Hi, Kelly Yang! Thank you for visiting Watch. Connect. Read. to share Front Desk’s WONDERFUL cover and to finish my sentences. I greatly appreciate it!
Kelly Yang: Thank you so much for having me! I'm such a huge fan! It's truly an honor to be here and to share with you the cover for FRONT DESK, a story I've lived and breathed since I was eight years old!
Maike Plenzke’s cover illustration for Front Desk made me burst into tears. I’ll never forget it. I was in a taxi and I just started crying. The taxi driver was like “What’s wrong?? Should I pull over??” I said, “No. No! Keep driving! Everything’s fine. Everything’s great!” while I kept sobbing. Maike did such a tremendous job of capturing the spirit of my girl Mia. I loved the details, down to the Disneyland poster and the peeling paint on the wall. It was perfect, just perfect! I’m beyond excited to share it with the world!
Front Desk tells the story of 10 year old Mia Tang. Every day, Mia manages the front desk of the Calivista Motel while her parents clean the rooms. She’s proud of her job. She loves the guests and treats them like family. When one of the guests gets into trouble with the police, it shakes Mia to her core. Her parents, meanwhile, hide immigrants in the empty rooms at night. If the mean motel owner Mr. Yao finds out, they’ll be doomed!
Mia’s parents are struggling first generation Chinese immigrants, like my own parents. My parents came to America with $200 in their pocket. To get by, we worked in manual labor jobs. From when I was eight to when I was twelve, I managed the front desk of three motels in Southern California while my parents cleaned. At one motel, there was a huge hole in the roof, and we slept at night staring up at the stars, shivering in our thin blankets, praying it wouldn’t rain. My parents were jolted awake by the sound of the buzzer every night. They never got a good night’s sleep.
Like my parents, Mia’s parents didn’t think there was any other way. “We’re immigrants. Our lives are never fair,” Mia’s mom says in the book. But Mia doesn’t believe that’s the way it has to be and is determined to change their fate.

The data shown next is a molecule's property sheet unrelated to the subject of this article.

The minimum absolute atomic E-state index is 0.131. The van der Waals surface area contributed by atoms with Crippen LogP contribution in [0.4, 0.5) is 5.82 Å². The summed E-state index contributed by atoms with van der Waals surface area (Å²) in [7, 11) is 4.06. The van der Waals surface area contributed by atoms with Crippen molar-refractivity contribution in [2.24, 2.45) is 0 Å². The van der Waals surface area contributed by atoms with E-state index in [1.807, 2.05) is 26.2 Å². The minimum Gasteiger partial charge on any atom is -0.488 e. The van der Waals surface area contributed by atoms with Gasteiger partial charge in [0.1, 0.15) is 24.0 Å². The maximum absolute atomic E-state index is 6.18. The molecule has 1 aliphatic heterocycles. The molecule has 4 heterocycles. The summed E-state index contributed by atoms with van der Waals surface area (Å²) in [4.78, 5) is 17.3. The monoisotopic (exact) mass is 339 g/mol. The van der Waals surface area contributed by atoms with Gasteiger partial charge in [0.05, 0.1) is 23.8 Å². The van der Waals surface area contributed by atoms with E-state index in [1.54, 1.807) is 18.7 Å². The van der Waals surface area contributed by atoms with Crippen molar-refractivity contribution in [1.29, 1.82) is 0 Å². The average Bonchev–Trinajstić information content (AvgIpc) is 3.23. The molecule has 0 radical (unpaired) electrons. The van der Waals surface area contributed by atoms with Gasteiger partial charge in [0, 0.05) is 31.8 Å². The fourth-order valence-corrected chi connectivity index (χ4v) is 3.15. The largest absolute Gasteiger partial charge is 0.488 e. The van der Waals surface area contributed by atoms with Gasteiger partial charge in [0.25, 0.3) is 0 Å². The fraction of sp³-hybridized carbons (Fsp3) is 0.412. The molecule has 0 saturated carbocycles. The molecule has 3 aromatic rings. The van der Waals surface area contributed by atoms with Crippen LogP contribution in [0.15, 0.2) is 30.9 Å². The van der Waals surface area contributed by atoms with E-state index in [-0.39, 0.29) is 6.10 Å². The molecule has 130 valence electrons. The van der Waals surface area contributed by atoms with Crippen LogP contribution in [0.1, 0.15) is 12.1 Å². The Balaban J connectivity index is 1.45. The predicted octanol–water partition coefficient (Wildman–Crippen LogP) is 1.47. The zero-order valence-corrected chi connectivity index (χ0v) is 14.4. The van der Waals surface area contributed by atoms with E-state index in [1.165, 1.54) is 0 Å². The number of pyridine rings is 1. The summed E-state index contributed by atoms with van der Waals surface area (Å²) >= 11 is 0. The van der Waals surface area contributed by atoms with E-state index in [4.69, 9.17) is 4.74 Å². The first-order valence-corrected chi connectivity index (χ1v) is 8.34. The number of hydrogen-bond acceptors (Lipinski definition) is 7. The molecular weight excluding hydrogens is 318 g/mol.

Did you know Mr. Yao has a son named Jason? Mr. Yao is the ruthless owner of the motel. He bullies the Tangs and works them to the bone. His son Jason is the same age as Mia and goes to the same school. At school, they both share the secret that Mia is essentially Jason’s family’s employee. As Mia’s parents struggle to deal with Mr. Yao, Mia struggles at school with her relationship with Jason. I loved writing the Mia and Jason scenes, as painful as they were for Mia (Jason’s such a pill to her). I loved how her relationship with Jason pushed Mia and made her grow as a person and likewise for Jason!
|Kelly Yang, Age 9|
School libraries saved my life. I am where I am today because of libraries. I still remember being 8 years old, living in the motels, wondering if I would ever get out of there. The librarians at my school library and at my neighborhood library gave me wings to fly. Those wings came in the form of books.
I went on to enter university at the age of 13 and graduate from UC Berkeley and Harvard Law School. I owe it all to the wonderful librarians of this country who looked at me and didn’t see a poor motel girl with messy hair and tattered pants. They saw a girl with potential. And they handed me a book.
Mr. Schu, you should have asked me why I wrote and re-wrote FRONT DESK three times! I first wrote FRONT DESK in the summer of 2015. I’d been looking for a way to tell my son about my childhood, in a way that didn’t scare him but inspired him. The first draft was light and funny, which my son adored. But as I worked more on the manuscript, I felt there was room for a deeper and more meaningful story. So I rewrote the book and it got acquired. Then, the world changed and suddenly, it wasn’t just about my son anymore. It was about kids all over the country – kids, who like me, lived on the wrong side of town, had parents who worked two, three jobs, didn’t have health insurance, didn’t always get enough to eat. So I rewrote the book again, this time digging deep into the shame and pain and joy of my childhood until my words looked so open and exposed. I won’t lie, Mr. Schu, I’m a little scared. But when I showed the final manuscript to my son, he not only got it, he loved it. My greatest hope for FRONT DESK is that when kids read this book, they’ll be filled with empathy and courage and hope.
Kelly Yang’s family immigrated from China when she was a young girl, and she grew up in California, in circumstances very similar to those of Mia Tang. She eventually left the motels and went to college at the age of 13, and is a graduate of UC Berkeley and Harvard Law School. She is the founder of The Kelly Yang Project, a leading writing and debating program for children in Asia and the United States. She is also a columnist for the South China Morning Post and has been published in the New York Times, Washington Post and the Atlantic.